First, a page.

The Panda Update And How The Penny Finally Dropped

It’s been a full month since the Panda 2 update rolled out across the US and UK, so following on from my previous posts about it, I thought I’d outline the changes I’m making now the dust has settled.

Firstly, I have always been a supporter of what Google were trying to achieve with this update. Unfortunately, it doesn’t seem to be have been well implemented, with a raft of people being hit (it would seem) unfairly, and a load of worse websites getting an apparent boost in the rankings. This final point has muddied the waters somewhat and Amit Singhals recent post has done little to clear the murkiness. It would be easier to look at a penalised site and work out a strategy based on the guideline, but when you also look at sites that were as bad or worse, and have benefited, it becomes harder and more confusing. For now, there is little to do but follow the guidance.

The problem is that the guidance given is very subjective, and I empathise with Googles predicament here. Ideally they would give us some real world examples of websites that were hit, and ones that weren’t. But that won’t happen because Google never release that kind of detailed information for fear of it being analysed and reverse engineered. So we’re left with the guidance on that blog post, which is hard, and sometimes impossible for a webmaster to gauge their site against. Quality guidelines are all well and good, but if I’m bad at writing, that doesn’t make my content worthless.

So what are my plans?

So what do I do to ‘improve’ my hit website? Well, early on I did some fairly reactionary things:

  • removed Adsense (a small 200×200 block)
  • removed links to the website from the four Ezine articles I had written
  • reduced the number of links on the home page
  • merged some of the pages into one as described on this SEOmoz YouMoz article

In hindsight I don’t think any of these will really make a difference, but I still think they are good things to do for a smaller site like mine.

So the next real step is to take a deep breath and go through those pointers on Amit Singhals post, along with Richard Baxters response, point by point.

There were three statements that really made the penny drop for me though:

One by Michael Martinez of SEO Theory:

If your articles really ARE robust, unique, and truly “link worthy” then getting rid of all the clutter on your pages and in your site structure should free you of the Panda curse. Exorcise all those bad design and SEO choices you have made through the years.

…a brief Twitter exchange between Tom Critchlow and Matt Cutts:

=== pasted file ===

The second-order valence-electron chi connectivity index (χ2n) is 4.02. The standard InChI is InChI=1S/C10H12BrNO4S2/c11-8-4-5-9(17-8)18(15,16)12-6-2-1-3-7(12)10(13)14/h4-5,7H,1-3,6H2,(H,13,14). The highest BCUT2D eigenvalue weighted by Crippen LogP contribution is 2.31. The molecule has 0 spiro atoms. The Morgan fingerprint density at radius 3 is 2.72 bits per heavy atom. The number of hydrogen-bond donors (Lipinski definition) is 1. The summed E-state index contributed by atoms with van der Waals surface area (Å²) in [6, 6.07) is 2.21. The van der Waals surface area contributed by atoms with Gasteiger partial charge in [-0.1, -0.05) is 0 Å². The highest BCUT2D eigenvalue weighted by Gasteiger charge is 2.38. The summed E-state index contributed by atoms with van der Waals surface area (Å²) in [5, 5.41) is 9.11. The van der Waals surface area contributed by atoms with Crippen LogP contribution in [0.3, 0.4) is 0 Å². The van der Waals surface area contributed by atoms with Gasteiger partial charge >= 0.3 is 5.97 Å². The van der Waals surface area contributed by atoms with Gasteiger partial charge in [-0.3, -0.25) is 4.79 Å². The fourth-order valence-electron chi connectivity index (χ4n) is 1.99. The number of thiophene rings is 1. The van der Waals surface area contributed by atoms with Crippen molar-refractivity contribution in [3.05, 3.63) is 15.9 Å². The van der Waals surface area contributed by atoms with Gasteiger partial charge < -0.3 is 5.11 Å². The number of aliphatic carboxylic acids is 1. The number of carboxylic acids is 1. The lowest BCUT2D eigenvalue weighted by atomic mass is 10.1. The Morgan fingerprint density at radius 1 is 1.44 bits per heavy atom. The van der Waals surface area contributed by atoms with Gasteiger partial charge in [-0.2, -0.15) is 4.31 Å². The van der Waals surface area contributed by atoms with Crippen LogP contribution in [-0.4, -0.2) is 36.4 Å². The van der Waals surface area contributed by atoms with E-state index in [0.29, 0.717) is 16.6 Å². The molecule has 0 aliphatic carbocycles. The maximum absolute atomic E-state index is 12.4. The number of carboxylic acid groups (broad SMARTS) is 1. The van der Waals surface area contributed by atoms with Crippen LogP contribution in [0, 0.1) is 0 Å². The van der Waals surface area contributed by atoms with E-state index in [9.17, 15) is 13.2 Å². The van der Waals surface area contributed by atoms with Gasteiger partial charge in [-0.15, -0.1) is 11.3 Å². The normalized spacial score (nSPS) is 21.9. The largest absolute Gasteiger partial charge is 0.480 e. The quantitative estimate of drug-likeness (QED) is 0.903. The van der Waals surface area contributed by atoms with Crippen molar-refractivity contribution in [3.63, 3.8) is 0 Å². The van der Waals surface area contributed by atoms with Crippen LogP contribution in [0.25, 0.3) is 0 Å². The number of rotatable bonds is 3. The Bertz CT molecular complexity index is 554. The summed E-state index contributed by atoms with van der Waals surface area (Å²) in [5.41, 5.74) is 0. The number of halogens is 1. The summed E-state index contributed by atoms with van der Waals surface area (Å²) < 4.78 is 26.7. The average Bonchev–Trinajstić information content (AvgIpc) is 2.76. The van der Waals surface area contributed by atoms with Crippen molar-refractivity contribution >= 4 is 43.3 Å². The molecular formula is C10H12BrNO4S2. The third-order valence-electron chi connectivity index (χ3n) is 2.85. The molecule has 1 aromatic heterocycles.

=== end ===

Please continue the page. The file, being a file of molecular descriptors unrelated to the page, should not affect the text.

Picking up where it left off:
Tom: “…assuming a site completely reworks their site/content after panda, how long before they will regain traffic?”
Matt: “…it’s not data that’s updated daily right now. More like when we re-run the algorithms to regen the data.”

So any updates won’t give me a quick improvement in rankings (if at all) – it will take time. That gift of time actually makes things a lot easier, and when you consider Matt Cutt’s statement about wanting websites to be packaged like Apple products, it makes the penny finally drop.

What I need to do

So, in my case I’m going to:

  1. Remove thin content – Yes, I did have some, and to be honest I surprised myself. They were so old, that frankly I had not looked in them over two years and had no cause to – they were dead as far as I was concerned, but still there in case anyone still needed the information.
    Google should probably have ignored them because of the date of the articles but they didn’t and in the case of the ‘Apple’ statement, I now think of them as those annoying advertising postcards you get stuffed in parcels from Amazon – they’re useless bits of the whole experience. If Apple were posting me something, I doubt they would be there.
  2. Redesign the website – I know it won’t make any difference for Panda but this update has caused me to be less scared about making changes. I would not change anything before for fear of it knocking me out the rankings but now I plan to simplify the site a little and trim of some of the fat – to be a little more focussed.

I’m almost glad for this opportunity to change things and improve, but it could have been done a whole lot better. For such a big update, I still thing they had the dial turned up too high. We’re probably still in the middle of it all and it will settle down, but at least I think I’m making progress, whether I actually do is another matter.